The popularity of Kentucky's U.S. Sen. Mitch McConnell has been in question the past few years. I guess we will see how that shakes out in the 2020 election season.
But one cannot deny his determination to battle the opioid scourge in Kentucky -- it's rivaled only by our own Congressman Hal Rogers.
On Wednesday, McConnell and the White House announced a $1.8 billion federal initiative to be divided among states to help combat the opioid epidemic. Kentucky will receive $31.48 million next year, and close to $80 million over a two-year period, from the U.S. Department of Health and Human Services as part of the State Opioid Response Grants Program.
The funds headed for Kentucky are due to McConnell's hard work on the opioid issue. This program was created by the 21st Century Cures (CURES) Act that McConnell shepherded through Congress in 2016.
As it is with Rogers, beating back the damage opioids has done to Kentucky is a fight near and dear to McConnell's heart.
"Kentucky is leading the national response to the devastating opioid epidemic, and the federal resources announced today will reinforce their life-saving work," said McConnell. "As Senate Majority Leader, I helped ensure these funds are directed to the hardest-hit states, including Kentucky, where they can have the greatest impact."
Said Rogers: "Kentucky has made significant strides to reduce overdose deaths and this funding doubles down on our efforts to drive those numbers down even further."
The work done by men like Rogers and McConnell is already paying off. Nationwide, the number of drug-related overdose deaths declined by 5 percent in 2018, according to the National Center for Health Statistics. In Kentucky, they dropped by an even more encouraging 15 percent.
"The recent reduction in Kentucky overdose deaths has demonstrated that the increased support from our federal partners is making a huge difference in the Commonwealth," said Van Ingram, the executive director of the Kentucky Office of Drug Control Policy. "We're grateful to Senator McConnell for his leadership and commitment to protecting this crucial federal funding to fight addiction in Kentucky communities."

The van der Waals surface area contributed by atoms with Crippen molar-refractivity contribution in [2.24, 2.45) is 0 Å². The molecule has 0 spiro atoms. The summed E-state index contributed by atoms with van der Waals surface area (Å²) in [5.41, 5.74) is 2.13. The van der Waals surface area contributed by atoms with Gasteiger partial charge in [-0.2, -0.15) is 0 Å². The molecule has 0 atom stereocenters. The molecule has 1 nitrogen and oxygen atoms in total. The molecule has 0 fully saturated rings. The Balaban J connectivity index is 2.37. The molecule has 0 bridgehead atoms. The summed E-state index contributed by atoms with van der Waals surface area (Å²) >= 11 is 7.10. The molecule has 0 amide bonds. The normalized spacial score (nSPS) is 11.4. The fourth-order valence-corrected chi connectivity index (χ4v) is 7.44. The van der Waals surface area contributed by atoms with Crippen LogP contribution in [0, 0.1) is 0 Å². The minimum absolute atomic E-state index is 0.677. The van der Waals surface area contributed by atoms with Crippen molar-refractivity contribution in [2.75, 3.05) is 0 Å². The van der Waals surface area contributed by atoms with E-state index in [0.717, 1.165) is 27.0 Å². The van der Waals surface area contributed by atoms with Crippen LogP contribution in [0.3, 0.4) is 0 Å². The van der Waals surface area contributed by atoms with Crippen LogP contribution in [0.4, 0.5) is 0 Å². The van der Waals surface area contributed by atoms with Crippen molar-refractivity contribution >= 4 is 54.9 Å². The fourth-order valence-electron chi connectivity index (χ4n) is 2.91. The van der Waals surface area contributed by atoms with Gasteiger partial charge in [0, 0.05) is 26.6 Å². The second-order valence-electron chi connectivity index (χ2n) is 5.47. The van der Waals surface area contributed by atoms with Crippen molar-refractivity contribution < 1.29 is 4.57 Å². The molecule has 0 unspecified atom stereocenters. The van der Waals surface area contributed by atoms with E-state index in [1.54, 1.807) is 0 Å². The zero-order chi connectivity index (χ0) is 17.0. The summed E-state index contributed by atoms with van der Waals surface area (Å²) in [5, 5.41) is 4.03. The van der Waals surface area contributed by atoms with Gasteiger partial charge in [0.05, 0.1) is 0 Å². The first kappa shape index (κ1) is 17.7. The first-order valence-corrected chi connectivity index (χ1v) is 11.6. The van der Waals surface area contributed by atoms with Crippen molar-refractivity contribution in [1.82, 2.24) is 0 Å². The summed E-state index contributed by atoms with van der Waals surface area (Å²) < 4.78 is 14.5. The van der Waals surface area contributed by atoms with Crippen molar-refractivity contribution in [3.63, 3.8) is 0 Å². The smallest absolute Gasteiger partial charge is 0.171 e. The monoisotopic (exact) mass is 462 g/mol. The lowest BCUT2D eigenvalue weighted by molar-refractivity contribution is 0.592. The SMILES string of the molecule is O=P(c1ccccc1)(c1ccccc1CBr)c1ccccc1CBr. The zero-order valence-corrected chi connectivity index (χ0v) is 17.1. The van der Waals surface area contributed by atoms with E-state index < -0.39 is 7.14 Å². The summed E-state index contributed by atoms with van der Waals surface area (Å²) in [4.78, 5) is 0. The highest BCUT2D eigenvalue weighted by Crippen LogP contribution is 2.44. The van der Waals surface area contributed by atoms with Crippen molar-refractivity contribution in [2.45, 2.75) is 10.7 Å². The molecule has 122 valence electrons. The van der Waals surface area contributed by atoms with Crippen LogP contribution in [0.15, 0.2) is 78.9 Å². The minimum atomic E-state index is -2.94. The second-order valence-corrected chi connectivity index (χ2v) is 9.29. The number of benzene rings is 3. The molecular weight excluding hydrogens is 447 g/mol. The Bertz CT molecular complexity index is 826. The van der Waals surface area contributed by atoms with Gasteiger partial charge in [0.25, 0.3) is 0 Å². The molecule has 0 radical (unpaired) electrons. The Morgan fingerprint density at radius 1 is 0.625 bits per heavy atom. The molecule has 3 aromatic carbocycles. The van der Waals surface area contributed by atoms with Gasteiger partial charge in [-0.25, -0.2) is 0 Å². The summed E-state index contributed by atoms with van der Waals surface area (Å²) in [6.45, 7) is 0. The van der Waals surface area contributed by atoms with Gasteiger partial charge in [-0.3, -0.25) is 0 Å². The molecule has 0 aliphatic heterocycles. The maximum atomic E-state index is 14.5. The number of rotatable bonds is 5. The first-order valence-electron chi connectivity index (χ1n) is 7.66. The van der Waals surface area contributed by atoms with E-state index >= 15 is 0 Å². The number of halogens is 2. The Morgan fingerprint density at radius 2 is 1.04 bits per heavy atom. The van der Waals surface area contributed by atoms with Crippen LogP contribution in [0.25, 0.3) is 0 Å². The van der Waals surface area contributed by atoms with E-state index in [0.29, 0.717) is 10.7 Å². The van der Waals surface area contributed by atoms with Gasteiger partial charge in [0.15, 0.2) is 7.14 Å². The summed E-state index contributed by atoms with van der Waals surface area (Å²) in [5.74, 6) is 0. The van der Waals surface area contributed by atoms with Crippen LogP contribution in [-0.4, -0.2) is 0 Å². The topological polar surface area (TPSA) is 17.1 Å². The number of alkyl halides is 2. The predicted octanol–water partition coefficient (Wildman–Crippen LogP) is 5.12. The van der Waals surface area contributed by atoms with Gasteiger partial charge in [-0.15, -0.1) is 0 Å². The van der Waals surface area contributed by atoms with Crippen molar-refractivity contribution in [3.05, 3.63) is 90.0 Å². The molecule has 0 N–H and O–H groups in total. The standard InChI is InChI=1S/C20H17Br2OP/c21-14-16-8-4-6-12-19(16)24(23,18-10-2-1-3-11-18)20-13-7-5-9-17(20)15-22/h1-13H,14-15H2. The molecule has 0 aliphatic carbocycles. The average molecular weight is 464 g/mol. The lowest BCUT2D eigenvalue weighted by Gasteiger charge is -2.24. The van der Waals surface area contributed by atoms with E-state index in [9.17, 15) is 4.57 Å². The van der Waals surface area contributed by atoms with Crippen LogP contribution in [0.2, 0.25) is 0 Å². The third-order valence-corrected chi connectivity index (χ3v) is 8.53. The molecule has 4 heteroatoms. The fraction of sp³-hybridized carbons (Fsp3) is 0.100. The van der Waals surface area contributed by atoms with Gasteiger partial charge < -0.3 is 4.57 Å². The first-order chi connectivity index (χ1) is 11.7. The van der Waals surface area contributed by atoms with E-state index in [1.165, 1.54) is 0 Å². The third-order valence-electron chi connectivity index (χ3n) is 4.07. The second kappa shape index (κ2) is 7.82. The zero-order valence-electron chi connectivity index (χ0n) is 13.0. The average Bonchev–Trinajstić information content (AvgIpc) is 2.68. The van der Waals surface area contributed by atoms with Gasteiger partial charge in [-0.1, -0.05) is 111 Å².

Indeed, the Trump Administration deserves a pat on the back as well for tackling this nationwide problem. Just last month during a stop in Manchester, Ky., Vice President Mike Pence joined Rogers to announce $10 million in grant money for research on the opioid crisis.
Yesterday Trump himself said "nothing is more important than defeating the opioid and addiction crisis."
"Thanks to President Trump's leadership and the hard work of so many Americans in local communities, we are beginning to win the battle against the opioid overdose crisis," said HHS Secretary Alex Azar. "We will continue executing on the Department's 5-Point strategy for combating the opioid crisis, and laying the foundation for a healthcare system where every American can access the mental healthcare they need."
McConnell recently worked with the University of Kentucky to help secure an $87 million federal competitive grant to address the opioid crisis in high-risk communities. He has also helped secure inclusion of some of Kentucky's hardest-hit counties in the Office of National Drug Control Policy's High Intensity Drug Trafficking Areas (HIDTA) program to promote coordination and support for law enforcement in Kentucky.
Last year, President Trump signed into law the landmark opioid and substance abuse bill McConnell helped push through Congress. The measure included the Senator's CAREER Act, which recognizes that steady employment and safe housing are critical to long-term recovery. The President also signed into law the Senator's Protecting Moms and Infants Act, which authorized an increase in federal funding to help babies born with neonatal abstinence syndrome (NAS).
And McConnell vows he won't stop battling until the opioid crisis has ended.
"Although our Commonwealth recently marked the largest decline in overdose deaths in over a decade, important work remains," McConnell said on Wednesday. "The Trump administration and I will continue our commitment to providing federal support to address the scourge of substance abuse with comprehensive solutions. We'll continue working together to help more Kentuckians maintain long-term recovery and to save lives."
It is certainly a battle worth fighting. These drugs have taken far too many lives and have destroyed far too many families across our region.
"It takes all of us working together, at the federal, state and local levels to combat the national opioid crisis and ultimately save lives from this deadly scourge," Rogers said. " I appreciate HHS for investing in Kentucky's efforts and opening access to more resources."
Today we can be a little more optimistic that eventually this battle will be won.
JEFF NEAL is the Editor of the Commonwealth Journal. Reach him at firstname.lastname@example.org. Follow him on Twitter at @jnealCJ.